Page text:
br Fig Pap smear segmentation
Fig. 3. Pap smear segmentation to achieve pixel level classification. and 200 from Dataset 2) was defined by Equation (2).
where Ni, Ci, Bi and Di are the number of pixels from the nucleus, cy-toplasm, background and debris of image i as shown in Fig. 4.
Each pixel extracted from the image represents not only its intensity but also a set of image features that contain much information including texture, borders, and colour, within a pixel area of 0.201 μm2. Choosing an appropriate feature vector for training the classifier was a great challenge and a novel task in the proposed approach. The pixel level classifier was trained using a total of 226 training features from TWS (as shown in Table 1).
The classifier was trained using a set of TWS training features which included: (i) Noise Reduction: Kuwahara  and Bilateral filters  were used to train the classifier on noise removal. These have been reported to be excellent filters for removing noise whilst preserving the edges , (ii) Edge Detection: A Sobel filter , Hessian matrix  and Gabor filter  were used for training the classifier on boundary detection in an image, and (iii) Texture filtering: The mean, variance, median, maximum, minimum and entropy filters were used for texture filtering. The TWS performed extremely well in the segmentation of single Calpain Inhibitor I ALLN and the full Pap smear image, as shown in Fig. 5. This was very useful for the identification of cells and debris requiring further analysis.
The main limitations of many of the existing automated Pap smear analysis systems is that they struggle to overcome the complexity of the Pap smear structures, by trying to analyze the slide as a whole, which often contain multiple cells and debris. This has the potential to cause the failure of the algorithm and requires higher computational power . Samples are covered in artefacts - such as blood cells, overlapping and folded cells, and bacteria - that hamper the segmentation processes and generate a large number of suspicious objects. It has been shown that classifiers designed to differentiate between normal cells and pre-cancerous cells usually produce unpredictable results when artefacts exist in the Pap smear . In this paper, a technique to identify cervix cells using a three-phase sequential elimination scheme (depicted in Fig. 6) is presented.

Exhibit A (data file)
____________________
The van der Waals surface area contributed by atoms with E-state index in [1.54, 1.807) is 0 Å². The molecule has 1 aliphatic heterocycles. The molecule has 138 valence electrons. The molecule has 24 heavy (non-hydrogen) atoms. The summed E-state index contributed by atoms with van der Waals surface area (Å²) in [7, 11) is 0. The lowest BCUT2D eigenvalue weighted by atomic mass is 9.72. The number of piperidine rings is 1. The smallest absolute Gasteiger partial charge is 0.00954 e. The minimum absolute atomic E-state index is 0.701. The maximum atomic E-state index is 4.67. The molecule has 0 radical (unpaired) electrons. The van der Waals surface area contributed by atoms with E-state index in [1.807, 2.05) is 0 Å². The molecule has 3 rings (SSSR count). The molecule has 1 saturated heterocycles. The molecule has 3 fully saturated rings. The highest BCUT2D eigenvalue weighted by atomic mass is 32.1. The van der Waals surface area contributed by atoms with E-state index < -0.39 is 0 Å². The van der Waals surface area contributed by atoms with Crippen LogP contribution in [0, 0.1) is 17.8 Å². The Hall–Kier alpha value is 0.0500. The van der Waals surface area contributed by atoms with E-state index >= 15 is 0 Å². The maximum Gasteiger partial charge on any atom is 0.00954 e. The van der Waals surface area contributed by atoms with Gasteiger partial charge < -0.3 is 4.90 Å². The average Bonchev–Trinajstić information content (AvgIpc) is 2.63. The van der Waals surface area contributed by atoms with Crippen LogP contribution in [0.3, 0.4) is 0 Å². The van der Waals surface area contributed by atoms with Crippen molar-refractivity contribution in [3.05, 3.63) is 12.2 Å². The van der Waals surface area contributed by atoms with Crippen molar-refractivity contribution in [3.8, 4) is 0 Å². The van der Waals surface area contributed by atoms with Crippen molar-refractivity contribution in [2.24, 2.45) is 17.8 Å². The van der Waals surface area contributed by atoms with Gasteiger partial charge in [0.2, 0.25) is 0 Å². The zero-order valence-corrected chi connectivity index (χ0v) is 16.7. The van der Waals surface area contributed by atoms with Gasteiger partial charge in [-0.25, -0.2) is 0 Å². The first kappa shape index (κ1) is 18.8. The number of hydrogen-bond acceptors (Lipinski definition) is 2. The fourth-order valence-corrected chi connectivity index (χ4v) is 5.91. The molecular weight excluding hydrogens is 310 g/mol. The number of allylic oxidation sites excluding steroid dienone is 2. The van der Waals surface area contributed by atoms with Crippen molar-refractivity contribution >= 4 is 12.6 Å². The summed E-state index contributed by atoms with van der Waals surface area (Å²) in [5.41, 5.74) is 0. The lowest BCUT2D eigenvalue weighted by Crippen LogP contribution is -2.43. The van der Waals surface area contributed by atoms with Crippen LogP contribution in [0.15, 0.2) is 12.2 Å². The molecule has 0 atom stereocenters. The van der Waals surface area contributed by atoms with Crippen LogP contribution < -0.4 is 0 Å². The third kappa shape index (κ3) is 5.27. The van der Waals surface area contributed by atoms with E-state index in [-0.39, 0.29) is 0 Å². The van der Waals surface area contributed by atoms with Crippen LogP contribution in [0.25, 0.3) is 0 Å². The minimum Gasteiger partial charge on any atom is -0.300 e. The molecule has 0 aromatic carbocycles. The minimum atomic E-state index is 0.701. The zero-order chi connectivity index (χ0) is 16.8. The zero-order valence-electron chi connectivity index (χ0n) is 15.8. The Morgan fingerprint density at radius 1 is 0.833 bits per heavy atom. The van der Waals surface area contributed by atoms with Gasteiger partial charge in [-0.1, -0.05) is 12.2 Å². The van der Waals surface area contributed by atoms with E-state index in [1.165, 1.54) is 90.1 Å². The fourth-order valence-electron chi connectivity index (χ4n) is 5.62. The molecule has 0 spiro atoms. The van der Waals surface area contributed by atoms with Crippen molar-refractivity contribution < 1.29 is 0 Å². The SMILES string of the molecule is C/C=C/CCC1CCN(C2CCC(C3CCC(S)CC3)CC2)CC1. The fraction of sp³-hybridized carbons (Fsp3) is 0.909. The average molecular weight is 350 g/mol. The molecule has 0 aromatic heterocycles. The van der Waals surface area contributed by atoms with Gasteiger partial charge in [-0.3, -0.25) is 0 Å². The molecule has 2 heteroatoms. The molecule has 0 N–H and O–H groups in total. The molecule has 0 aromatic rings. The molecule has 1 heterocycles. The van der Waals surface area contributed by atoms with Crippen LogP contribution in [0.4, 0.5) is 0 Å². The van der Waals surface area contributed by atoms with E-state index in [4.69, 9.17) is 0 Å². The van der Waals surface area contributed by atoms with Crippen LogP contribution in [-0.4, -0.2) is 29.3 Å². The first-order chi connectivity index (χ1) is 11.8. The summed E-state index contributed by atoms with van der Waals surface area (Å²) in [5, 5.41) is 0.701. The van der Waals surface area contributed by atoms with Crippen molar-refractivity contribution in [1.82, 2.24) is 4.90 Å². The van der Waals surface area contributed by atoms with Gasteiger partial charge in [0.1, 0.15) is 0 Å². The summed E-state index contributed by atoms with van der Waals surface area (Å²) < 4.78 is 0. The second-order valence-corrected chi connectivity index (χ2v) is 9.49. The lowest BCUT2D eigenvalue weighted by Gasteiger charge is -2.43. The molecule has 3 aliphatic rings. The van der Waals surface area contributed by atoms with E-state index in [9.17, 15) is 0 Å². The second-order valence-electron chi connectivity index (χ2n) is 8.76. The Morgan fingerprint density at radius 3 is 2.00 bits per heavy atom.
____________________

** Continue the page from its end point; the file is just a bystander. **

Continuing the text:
The proposed three-phase elimination scheme sequentially removes debris from the Pap smear if deemed unlikely to be a cervix cell. This approach is beneficial as it allows a lower-dimensional decision to be made at each stage.
Size Analysis: Size analysis is a set of procedures for determining a
Total number of pixels and training features for TWS segmentation.
Class Number of pixels Number of training features
Fig. 5. Original single cell (A, D), Single cell nuclei segmentations (B, E), Single cell cytoplasm segmentations (C, F), original Pap smear image (G) and seg-mented Pap smear image (H).
Fig. 6. Three-phase sequential elimination approach for debris rejection.
range of size measurements of particles . The area is one of the most basic features used in the field of automated cytology to separate cells from debris. The Pap smear analysis is a well-studied field with much prior knowledge regarding cell properties . However, one of the key changes with nucleus area assessment is that cancerous cells undergo a substantial increase in nuclear size . Therefore, de-termining an upper size threshold that does not systematically exclude diagnostic cells is more difficult, but has the advantage of reducing the search space. The method presented in this paper is based on a lower size and upper size threshold of the cervical cells. The pseudo code for the approach is shown in Equation (3).
If Area min Area roi Areamax then < foreground > else < Background>,
where Areamax = 85,267µm2 and Areamin = 625µm2 and Arearoi is the area of the object being analysed. The objects in the background are regarded as debris, and thus discarded from the image. Particles that fall between Areamin and Areamax are further analysed during the next stages of texture and shape analysis (as shown in Fig. 7).
Shape Analysis: The shape of the objects in a Pap smear is a key feature in differentiating between cells and debris . There are a number of methods for shape description detection and these include region-based and contour-based approaches . Region-based methods are less sensitive to noise but are more computationally in-tensive, whereas contour-based methods are relatively efficient to cal-culate but more sensitive to noise . In this paper, a region-based method (perimeter2/area (P2A)) has been used . The P2A de-scriptor was chosen on the merit that it describes the similarity of an object to a circle. This makes it well suited as a cell nucleus descriptor since nuclei are generally circular in their appearance. The P2A is also